Earlier today, I was surprised that people were surprised that reality TV was staged. This is different. Then it was surprising that people didn’t already know what was obvious. This time, it is surprising that we have had our expectations lowered so much that we are surprised when the Federal Reserve does something that is marginally good. This morning, the Fed announced that they were going to keep interest rates low until certain well defined economic conditions are met. This is good news. But not that good.
The Fed says that it will not raise interest rates until unemployment gets below 6.5%. This is the first half of the problem. An unemployment rate of 6.5% is nowhere near full employment. To have full employment, we would have to get to a rate less than 5%—perhaps quite a bit less. This has long been the recommendation of Robert Reich. So the Fed is still carrying the water of the rentier class. All they’re saying they will end their policy of not caring at all about unemployment and start caring a little.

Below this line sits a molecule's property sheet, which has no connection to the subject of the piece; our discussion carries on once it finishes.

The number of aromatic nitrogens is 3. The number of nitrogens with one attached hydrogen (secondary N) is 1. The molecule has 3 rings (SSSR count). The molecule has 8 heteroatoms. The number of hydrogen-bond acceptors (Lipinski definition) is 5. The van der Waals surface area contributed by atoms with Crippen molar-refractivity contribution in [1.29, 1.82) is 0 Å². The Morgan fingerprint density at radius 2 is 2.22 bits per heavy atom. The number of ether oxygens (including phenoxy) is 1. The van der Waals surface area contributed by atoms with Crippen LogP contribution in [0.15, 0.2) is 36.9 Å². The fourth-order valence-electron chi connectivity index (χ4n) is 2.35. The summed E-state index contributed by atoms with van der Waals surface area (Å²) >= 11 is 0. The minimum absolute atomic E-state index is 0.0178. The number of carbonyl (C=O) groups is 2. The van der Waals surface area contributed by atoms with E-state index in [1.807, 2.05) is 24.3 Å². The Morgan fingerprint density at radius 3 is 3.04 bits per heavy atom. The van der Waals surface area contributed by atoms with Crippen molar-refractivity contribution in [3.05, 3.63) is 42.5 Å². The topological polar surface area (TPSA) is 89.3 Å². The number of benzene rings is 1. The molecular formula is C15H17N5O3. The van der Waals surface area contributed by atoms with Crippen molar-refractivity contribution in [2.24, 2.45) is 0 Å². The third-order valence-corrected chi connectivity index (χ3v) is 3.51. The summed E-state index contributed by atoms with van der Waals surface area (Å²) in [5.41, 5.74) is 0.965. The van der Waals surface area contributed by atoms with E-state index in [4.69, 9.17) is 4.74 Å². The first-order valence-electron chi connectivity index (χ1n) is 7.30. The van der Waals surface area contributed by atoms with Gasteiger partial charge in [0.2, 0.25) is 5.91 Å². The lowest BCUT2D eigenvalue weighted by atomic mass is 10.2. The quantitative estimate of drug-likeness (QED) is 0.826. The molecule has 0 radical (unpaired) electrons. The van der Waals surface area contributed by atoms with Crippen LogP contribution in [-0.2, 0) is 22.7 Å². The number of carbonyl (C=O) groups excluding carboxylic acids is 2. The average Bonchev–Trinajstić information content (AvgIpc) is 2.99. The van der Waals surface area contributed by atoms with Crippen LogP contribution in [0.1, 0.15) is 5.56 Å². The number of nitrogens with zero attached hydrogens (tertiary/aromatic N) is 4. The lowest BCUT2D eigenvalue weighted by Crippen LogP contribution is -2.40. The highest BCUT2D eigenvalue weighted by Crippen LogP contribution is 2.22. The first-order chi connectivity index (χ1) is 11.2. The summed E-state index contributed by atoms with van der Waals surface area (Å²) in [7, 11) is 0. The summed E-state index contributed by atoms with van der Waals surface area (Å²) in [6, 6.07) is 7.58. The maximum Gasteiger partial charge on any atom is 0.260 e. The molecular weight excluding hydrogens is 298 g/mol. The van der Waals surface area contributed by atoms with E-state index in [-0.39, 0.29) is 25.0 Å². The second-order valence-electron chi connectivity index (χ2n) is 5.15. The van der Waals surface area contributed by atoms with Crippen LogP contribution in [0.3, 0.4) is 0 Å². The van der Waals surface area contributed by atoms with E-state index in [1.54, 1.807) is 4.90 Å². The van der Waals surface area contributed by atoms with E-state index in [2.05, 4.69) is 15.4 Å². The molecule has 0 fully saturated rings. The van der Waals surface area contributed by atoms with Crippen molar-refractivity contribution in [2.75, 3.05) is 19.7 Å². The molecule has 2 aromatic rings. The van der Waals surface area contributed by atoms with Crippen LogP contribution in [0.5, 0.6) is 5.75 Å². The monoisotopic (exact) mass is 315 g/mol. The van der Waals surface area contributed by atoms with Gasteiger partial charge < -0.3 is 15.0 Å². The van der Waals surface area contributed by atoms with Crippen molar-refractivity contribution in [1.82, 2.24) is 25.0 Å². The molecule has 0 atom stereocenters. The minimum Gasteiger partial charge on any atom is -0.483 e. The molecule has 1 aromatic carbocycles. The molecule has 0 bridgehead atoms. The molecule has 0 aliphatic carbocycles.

But it is worse than this. The big problem with the Fed is its inflation target. When Reagan was president, the inflation target was 4%; now it is 2%. This is just ridiculous. The reason our economy is depressed is that the middle classes are in debt (or at least feel that way) and so aren’t spending money. The easiest way to get an economy out of debt is to allow a little inflation. By effectively keeping inflation at zero, the Fed is giving debtors almost no help in paying off their loans. As I said, this is all about keep the wealthy as rich as possible.
Now the Fed says that if unemployment stays high, they may even be willing to allow inflation to go all the way up to 2.5%—briefly. Are they not magnanimous? Taking upwards of a half percentage point away from the wealthy for—What?!—a couple of months?! I’m sure we’ll be screaming to recovery!
The terrible thing is that this really is big news. This really will help the economy. We could use a lot more. And we could have used this four years ago. But still, better late and weak than never and nothing.